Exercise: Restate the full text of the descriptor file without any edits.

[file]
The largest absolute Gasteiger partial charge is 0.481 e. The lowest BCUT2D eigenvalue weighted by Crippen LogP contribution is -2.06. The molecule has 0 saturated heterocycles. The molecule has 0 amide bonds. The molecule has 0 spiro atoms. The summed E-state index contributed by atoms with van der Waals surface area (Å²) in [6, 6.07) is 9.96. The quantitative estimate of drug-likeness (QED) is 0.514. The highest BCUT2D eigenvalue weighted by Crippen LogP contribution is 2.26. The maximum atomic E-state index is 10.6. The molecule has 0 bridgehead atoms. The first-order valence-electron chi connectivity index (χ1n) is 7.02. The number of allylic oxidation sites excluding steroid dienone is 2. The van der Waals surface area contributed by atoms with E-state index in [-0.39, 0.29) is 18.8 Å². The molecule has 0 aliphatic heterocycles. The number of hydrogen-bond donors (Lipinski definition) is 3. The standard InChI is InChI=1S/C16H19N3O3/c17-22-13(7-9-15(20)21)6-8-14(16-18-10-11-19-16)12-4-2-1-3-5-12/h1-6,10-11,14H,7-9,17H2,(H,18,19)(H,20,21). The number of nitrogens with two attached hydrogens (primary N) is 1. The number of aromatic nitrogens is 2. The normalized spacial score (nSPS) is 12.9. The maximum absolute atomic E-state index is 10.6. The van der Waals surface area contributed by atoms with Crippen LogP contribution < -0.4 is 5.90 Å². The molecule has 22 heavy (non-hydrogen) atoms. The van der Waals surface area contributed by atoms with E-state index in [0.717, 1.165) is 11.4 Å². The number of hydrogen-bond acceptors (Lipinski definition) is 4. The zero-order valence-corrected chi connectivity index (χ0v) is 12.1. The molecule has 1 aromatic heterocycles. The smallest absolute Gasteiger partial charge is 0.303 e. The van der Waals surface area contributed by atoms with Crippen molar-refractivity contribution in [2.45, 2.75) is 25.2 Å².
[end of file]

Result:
The largest absolute Gasteiger partial charge is 0.481 e. The lowest BCUT2D eigenvalue weighted by Crippen LogP contribution is -2.06. The molecule has 0 saturated heterocycles. The molecule has 0 amide bonds. The molecule has 0 spiro atoms. The summed E-state index contributed by atoms with van der Waals surface area (Å²) in [6, 6.07) is 9.96. The quantitative estimate of drug-likeness (QED) is 0.514. The highest BCUT2D eigenvalue weighted by Crippen LogP contribution is 2.26. The maximum atomic E-state index is 10.6. The molecule has 0 bridgehead atoms. The first-order valence-electron chi connectivity index (χ1n) is 7.02. The number of allylic oxidation sites excluding steroid dienone is 2. The van der Waals surface area contributed by atoms with E-state index in [-0.39, 0.29) is 18.8 Å². The molecule has 0 aliphatic heterocycles. The number of hydrogen-bond donors (Lipinski definition) is 3. The standard InChI is InChI=1S/C16H19N3O3/c17-22-13(7-9-15(20)21)6-8-14(16-18-10-11-19-16)12-4-2-1-3-5-12/h1-6,10-11,14H,7-9,17H2,(H,18,19)(H,20,21). The number of nitrogens with two attached hydrogens (primary N) is 1. The number of aromatic nitrogens is 2. The normalized spacial score (nSPS) is 12.9. The maximum absolute atomic E-state index is 10.6. The van der Waals surface area contributed by atoms with Crippen LogP contribution < -0.4 is 5.90 Å². The molecule has 22 heavy (non-hydrogen) atoms. The van der Waals surface area contributed by atoms with E-state index in [0.717, 1.165) is 11.4 Å². The number of hydrogen-bond acceptors (Lipinski definition) is 4. The zero-order valence-corrected chi connectivity index (χ0v) is 12.1. The molecule has 1 aromatic heterocycles. The smallest absolute Gasteiger partial charge is 0.303 e. The van der Waals surface area contributed by atoms with Crippen molar-refractivity contribution in [2.45, 2.75) is 25.2 Å².